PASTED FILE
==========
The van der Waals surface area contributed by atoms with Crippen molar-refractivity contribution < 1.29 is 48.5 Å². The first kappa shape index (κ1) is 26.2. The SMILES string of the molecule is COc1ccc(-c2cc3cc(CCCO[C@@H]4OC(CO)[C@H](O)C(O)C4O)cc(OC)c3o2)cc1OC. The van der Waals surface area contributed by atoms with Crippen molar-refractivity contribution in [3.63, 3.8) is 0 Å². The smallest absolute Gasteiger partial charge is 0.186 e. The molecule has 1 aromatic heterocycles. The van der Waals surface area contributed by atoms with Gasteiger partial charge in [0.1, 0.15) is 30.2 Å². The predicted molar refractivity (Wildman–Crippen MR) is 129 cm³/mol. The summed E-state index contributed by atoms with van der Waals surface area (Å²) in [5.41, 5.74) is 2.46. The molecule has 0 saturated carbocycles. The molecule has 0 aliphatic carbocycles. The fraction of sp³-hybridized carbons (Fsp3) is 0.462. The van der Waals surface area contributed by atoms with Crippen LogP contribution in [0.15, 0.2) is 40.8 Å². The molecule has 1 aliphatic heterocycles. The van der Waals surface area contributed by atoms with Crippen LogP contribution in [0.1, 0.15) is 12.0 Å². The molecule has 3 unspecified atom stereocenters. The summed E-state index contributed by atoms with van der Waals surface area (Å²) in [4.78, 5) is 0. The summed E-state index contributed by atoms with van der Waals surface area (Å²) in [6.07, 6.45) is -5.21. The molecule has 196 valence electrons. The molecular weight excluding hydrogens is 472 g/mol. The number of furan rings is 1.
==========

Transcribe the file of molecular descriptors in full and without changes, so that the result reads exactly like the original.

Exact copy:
The van der Waals surface area contributed by atoms with Crippen molar-refractivity contribution < 1.29 is 48.5 Å². The first kappa shape index (κ1) is 26.2. The SMILES string of the molecule is COc1ccc(-c2cc3cc(CCCO[C@@H]4OC(CO)[C@H](O)C(O)C4O)cc(OC)c3o2)cc1OC. The van der Waals surface area contributed by atoms with Crippen molar-refractivity contribution in [3.63, 3.8) is 0 Å². The smallest absolute Gasteiger partial charge is 0.186 e. The molecule has 1 aromatic heterocycles. The van der Waals surface area contributed by atoms with Gasteiger partial charge in [0.1, 0.15) is 30.2 Å². The predicted molar refractivity (Wildman–Crippen MR) is 129 cm³/mol. The summed E-state index contributed by atoms with van der Waals surface area (Å²) in [5.41, 5.74) is 2.46. The molecule has 0 saturated carbocycles. The molecule has 0 aliphatic carbocycles. The fraction of sp³-hybridized carbons (Fsp3) is 0.462. The van der Waals surface area contributed by atoms with Crippen LogP contribution in [0.15, 0.2) is 40.8 Å². The molecule has 1 aliphatic heterocycles. The van der Waals surface area contributed by atoms with Crippen LogP contribution in [0.1, 0.15) is 12.0 Å². The molecule has 3 unspecified atom stereocenters. The summed E-state index contributed by atoms with van der Waals surface area (Å²) in [4.78, 5) is 0. The summed E-state index contributed by atoms with van der Waals surface area (Å²) in [6.07, 6.45) is -5.21. The molecule has 196 valence electrons. The molecular weight excluding hydrogens is 472 g/mol. The number of furan rings is 1.